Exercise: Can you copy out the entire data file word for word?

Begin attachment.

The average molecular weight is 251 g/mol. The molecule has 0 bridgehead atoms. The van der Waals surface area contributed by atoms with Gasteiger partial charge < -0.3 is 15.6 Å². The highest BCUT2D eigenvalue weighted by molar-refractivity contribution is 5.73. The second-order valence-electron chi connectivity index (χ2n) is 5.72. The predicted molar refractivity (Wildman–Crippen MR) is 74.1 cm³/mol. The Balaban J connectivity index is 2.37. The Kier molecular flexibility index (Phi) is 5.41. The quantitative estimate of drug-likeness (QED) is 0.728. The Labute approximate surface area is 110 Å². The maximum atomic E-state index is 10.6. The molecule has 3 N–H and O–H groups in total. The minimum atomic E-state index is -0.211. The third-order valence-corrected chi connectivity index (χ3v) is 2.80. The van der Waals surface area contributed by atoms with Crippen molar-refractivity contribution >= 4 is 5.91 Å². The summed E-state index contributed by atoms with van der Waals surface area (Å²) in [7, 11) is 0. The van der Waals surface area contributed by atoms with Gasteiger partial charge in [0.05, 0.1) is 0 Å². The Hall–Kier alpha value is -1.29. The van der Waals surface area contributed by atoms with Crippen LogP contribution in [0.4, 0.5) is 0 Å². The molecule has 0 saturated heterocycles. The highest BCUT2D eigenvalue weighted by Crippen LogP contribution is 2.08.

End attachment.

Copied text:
The average molecular weight is 251 g/mol. The molecule has 0 bridgehead atoms. The van der Waals surface area contributed by atoms with Gasteiger partial charge < -0.3 is 15.6 Å². The highest BCUT2D eigenvalue weighted by molar-refractivity contribution is 5.73. The second-order valence-electron chi connectivity index (χ2n) is 5.72. The predicted molar refractivity (Wildman–Crippen MR) is 74.1 cm³/mol. The Balaban J connectivity index is 2.37. The Kier molecular flexibility index (Phi) is 5.41. The quantitative estimate of drug-likeness (QED) is 0.728. The Labute approximate surface area is 110 Å². The maximum atomic E-state index is 10.6. The molecule has 3 N–H and O–H groups in total. The minimum atomic E-state index is -0.211. The third-order valence-corrected chi connectivity index (χ3v) is 2.80. The van der Waals surface area contributed by atoms with Crippen molar-refractivity contribution >= 4 is 5.91 Å². The summed E-state index contributed by atoms with van der Waals surface area (Å²) in [7, 11) is 0. The van der Waals surface area contributed by atoms with Gasteiger partial charge in [0.05, 0.1) is 0 Å². The Hall–Kier alpha value is -1.29. The van der Waals surface area contributed by atoms with Crippen LogP contribution in [0.4, 0.5) is 0 Å². The molecule has 0 saturated heterocycles. The highest BCUT2D eigenvalue weighted by Crippen LogP contribution is 2.08.